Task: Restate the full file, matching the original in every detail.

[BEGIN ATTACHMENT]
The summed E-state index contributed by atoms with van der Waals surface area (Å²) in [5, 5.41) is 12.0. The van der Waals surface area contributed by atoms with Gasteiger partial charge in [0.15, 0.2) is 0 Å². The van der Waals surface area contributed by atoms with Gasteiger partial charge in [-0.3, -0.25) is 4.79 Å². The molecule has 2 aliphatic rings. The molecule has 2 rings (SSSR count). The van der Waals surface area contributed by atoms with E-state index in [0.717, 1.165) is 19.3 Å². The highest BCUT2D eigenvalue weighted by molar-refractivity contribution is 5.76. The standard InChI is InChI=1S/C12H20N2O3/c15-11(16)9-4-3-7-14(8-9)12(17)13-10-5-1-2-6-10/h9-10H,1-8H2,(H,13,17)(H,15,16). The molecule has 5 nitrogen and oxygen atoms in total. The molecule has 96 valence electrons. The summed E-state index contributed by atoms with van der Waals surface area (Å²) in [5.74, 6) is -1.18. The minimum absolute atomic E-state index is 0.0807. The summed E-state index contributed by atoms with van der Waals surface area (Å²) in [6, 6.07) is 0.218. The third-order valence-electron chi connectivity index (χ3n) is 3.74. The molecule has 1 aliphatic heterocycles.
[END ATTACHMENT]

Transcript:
The summed E-state index contributed by atoms with van der Waals surface area (Å²) in [5, 5.41) is 12.0. The van der Waals surface area contributed by atoms with Gasteiger partial charge in [0.15, 0.2) is 0 Å². The van der Waals surface area contributed by atoms with Gasteiger partial charge in [-0.3, -0.25) is 4.79 Å². The molecule has 2 aliphatic rings. The molecule has 2 rings (SSSR count). The van der Waals surface area contributed by atoms with E-state index in [0.717, 1.165) is 19.3 Å². The highest BCUT2D eigenvalue weighted by molar-refractivity contribution is 5.76. The standard InChI is InChI=1S/C12H20N2O3/c15-11(16)9-4-3-7-14(8-9)12(17)13-10-5-1-2-6-10/h9-10H,1-8H2,(H,13,17)(H,15,16). The molecule has 5 nitrogen and oxygen atoms in total. The molecule has 96 valence electrons. The summed E-state index contributed by atoms with van der Waals surface area (Å²) in [5.74, 6) is -1.18. The minimum absolute atomic E-state index is 0.0807. The summed E-state index contributed by atoms with van der Waals surface area (Å²) in [6, 6.07) is 0.218. The third-order valence-electron chi connectivity index (χ3n) is 3.74. The molecule has 1 aliphatic heterocycles.